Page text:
However, Blake says these issues can all be treated with antibiotics that are specifically selected for safety during pregnancy.
If an expectant mom has HIV, she should have regular consultations with a specialist as soon as possible, according to the Public Health Agency, since early management creates the greatest chance for viral suppression.
“If we manage to keep [the woman’s] viral load well suppressed, her prenatal care looks a lot like anybody else’s but with a little bit more blood work to monitor her HIV viral load,” Poliquin says. “And honestly, if someone has a very well-controlled viral load at delivery, she’ll get to have a normal vaginal delivery. It’s uncommon these days for somebody to have a viral load high enough that would make us alter our plan of delivery to a C-section.”
Impacts on baby
Infections can be passed from mother to baby, Poliquin says, and it can happen through a few different avenues, including via the placenta or during labour and delivery.
With gonorrhea and chlamydia in particular, if left untreated, the baby is at risk of contracting both STIs. And if the baby acquires the infection, they’re at risk of having eye issues — basically, the gonorrhea or chlamydia can infect the baby’s eyes — Poliquin says.
These eye infections can cause long-term consequences, too. With gonorrhea, the baby is at risk of getting ulcerations of the cornea, while chlamydia could lead to aggressive pneumonia for the first three to four months of their life.
“Eye infections are a very serious complication as they can lead to loss of vision,” Blake says. “In spite of screening, it’s a common practice to use an ointment or drops at birth to protect the baby’s eyes from an infection that could have been acquired recently and could have been missed during screening.”
For genital infections with the herpes simplex virus, which the Centers for Disease Control and Prevention (CDC) says is extremely common, the baby is at risk of developing pulmonary disease, seizures and fever. There is also a high fatality rate following contact with infected genital secretions during delivery, the CDC states.
As well, the risk of transmission from mom to baby is highest when mom has genital lesions during the delivery, especially if the infection was acquired toward the end of her pregnancy.
With syphilis, consequences of infection transmission from mom to baby include fetal death and congenital infection, which can result in both physical and mental developmental disabilities.
If mom has HIV, however, the biggest risk is the transmission of HIV from mom to baby, Poliquin says. That risk of transmission can be as high as 25 to 40 per cent if mom isn’t receiving the right treatment.
But because antiretroviral therapy is available in Canada, physicians are able to monitor the mother’s virologic response, Poliquin says. This makes it possible to have a safe delivery and drops the risk of HIV transmission to around 0.5 per cent. Mothers with HIV are also advised against breastfeeding as it can transmit the infection from mom to baby.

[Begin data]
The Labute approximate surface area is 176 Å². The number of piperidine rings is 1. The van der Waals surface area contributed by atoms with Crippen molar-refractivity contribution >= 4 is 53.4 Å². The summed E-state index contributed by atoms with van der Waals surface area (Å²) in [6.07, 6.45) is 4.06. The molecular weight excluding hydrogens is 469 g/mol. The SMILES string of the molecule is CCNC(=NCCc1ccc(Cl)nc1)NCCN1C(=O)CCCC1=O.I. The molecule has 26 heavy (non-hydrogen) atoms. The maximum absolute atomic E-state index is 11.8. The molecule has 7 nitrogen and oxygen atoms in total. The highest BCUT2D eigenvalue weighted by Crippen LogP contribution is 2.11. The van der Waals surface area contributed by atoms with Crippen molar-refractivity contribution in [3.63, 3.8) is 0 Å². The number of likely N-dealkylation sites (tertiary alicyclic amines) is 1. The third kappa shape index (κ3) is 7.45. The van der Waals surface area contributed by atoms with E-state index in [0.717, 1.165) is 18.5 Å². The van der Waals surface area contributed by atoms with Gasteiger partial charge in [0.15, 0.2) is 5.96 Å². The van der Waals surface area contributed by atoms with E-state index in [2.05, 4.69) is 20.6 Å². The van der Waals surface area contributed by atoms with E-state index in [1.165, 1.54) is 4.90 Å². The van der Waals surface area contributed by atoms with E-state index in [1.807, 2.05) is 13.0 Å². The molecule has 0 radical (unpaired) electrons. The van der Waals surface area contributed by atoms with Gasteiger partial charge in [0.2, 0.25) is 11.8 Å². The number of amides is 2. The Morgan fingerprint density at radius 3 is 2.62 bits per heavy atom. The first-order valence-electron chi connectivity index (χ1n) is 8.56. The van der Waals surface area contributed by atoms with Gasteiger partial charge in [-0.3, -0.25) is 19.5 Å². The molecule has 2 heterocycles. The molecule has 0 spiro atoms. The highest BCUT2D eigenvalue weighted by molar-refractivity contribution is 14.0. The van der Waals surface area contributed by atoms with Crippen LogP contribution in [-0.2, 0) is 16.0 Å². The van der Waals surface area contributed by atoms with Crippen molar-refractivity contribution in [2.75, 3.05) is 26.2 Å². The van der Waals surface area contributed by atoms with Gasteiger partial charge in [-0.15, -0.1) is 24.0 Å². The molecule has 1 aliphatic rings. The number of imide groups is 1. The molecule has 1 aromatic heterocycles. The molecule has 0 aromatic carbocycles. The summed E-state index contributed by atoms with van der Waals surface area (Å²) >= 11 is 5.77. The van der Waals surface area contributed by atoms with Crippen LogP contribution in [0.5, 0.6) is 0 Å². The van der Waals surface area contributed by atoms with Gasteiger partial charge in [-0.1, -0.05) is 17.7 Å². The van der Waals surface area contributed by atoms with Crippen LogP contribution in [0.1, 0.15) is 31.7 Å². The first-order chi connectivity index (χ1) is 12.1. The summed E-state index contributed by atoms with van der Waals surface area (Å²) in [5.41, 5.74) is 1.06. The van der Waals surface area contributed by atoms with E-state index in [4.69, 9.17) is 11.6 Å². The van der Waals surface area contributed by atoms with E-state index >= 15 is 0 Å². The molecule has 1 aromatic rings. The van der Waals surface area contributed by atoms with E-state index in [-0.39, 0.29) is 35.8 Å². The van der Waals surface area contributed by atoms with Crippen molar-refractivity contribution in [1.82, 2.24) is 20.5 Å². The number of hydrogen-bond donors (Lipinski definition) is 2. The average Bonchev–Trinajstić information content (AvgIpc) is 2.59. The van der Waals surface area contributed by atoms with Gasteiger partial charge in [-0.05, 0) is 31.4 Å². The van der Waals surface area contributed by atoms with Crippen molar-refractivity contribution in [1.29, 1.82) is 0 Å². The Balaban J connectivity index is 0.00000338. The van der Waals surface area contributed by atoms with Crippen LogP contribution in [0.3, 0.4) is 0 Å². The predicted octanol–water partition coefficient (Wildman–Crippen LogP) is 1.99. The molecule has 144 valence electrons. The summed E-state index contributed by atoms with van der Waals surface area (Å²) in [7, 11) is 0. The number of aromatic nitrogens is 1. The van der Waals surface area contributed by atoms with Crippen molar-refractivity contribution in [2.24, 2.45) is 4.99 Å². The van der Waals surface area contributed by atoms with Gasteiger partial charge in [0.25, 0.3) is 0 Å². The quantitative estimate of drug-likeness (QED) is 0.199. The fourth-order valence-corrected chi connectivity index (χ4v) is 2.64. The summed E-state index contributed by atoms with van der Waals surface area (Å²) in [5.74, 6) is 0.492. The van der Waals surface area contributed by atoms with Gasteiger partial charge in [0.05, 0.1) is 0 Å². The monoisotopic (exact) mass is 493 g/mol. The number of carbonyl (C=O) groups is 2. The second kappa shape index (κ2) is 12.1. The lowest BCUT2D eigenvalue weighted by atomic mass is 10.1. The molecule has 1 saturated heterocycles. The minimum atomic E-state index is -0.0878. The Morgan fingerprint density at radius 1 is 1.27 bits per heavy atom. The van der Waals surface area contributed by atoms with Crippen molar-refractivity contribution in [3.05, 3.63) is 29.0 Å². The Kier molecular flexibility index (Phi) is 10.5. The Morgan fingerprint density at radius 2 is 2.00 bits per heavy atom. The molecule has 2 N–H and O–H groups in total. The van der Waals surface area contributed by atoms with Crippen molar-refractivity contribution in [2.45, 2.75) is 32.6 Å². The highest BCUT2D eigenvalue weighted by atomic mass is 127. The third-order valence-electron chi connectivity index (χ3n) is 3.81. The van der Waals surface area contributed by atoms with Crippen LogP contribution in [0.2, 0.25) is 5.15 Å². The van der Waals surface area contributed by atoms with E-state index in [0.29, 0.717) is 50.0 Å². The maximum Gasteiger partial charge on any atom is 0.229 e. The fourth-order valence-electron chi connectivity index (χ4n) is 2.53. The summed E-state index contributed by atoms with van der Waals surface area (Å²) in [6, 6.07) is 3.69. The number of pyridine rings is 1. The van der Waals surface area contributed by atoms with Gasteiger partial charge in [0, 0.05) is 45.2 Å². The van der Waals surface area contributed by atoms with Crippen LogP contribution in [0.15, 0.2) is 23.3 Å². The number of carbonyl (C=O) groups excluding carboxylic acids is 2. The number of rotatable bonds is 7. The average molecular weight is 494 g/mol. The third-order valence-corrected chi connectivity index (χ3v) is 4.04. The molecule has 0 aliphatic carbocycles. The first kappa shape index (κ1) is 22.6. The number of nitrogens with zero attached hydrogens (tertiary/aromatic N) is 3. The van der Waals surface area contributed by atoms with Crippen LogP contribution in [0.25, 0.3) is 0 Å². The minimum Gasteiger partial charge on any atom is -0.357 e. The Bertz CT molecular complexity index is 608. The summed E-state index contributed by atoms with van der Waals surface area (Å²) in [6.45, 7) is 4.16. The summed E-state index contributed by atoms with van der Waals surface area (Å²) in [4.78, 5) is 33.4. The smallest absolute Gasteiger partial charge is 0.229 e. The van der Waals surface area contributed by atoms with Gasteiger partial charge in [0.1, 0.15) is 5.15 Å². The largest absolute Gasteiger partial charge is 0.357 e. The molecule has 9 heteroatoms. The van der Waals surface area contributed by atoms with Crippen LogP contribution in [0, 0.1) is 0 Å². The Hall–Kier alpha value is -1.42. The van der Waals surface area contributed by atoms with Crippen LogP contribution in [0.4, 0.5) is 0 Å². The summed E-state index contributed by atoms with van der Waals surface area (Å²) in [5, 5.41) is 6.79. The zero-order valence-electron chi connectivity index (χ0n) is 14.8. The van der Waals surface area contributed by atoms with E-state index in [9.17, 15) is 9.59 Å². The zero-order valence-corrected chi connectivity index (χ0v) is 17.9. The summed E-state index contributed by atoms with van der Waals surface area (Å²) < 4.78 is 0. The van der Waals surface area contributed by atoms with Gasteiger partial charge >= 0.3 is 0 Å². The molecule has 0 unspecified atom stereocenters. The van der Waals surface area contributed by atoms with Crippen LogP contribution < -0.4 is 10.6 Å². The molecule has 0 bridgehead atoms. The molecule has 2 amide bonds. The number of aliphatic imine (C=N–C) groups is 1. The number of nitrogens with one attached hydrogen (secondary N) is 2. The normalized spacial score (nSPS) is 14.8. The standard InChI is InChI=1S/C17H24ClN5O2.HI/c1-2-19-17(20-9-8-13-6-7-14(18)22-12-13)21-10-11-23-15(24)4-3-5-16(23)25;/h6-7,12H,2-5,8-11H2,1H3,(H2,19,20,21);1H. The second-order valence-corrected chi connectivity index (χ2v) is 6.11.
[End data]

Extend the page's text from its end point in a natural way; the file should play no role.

Treating an STI
According to Poliquin, both baby and mom can be treated for STIs with antibiotics.
Medications like erythromycin, amoxicillin and azithromycin may be used to treat chlamydia, and cefixime, ceftriaxone and spectinomycin may be used to treat gonorrhea, the Public Health Agency says.
If there are ulceration or eye issues for baby, however, an ophthalmologist would become involved in the care, Poliquin explains.
If mom has HIV, Poliquin says the best thing to do is to keep mom on a pregnancy-safe treatment that is effective. Her care team has to ensure that mom continues on a regimen she can tolerate and that is effective in treating the HIV infection, as well as one that is safe for the pregnancy.
Testing for STIs before and during pregnancy is done through blood work, Poliquin says.
“Our ideal is that they get tested before they get pregnant, that way we can offer them the best chance of success in pregnancy, and it also gives us the widest diversity of antibiotics to use,” Poliquin says. “That’s especially important for things like gonorrhea where we’re seeing increasing rates of resistance.”
But since about 50 per cent of births in Canada are unplanned, Poliquin says, many women don’t necessarily have that window before pregnancy.
“That’s why we screen for it during the first prenatal visit,” she says. “It allows us to ensure that we treat the infection upfront, so we can try to prevent any adverse pregnancy outcomes and we can prevent the transmission to baby if there is an untreated infection.”
Read more from our series Below the Belt: Canada’s STI Problem.Follow @danidmedia
© 2017 Global News, a division of Corus Entertainment Inc.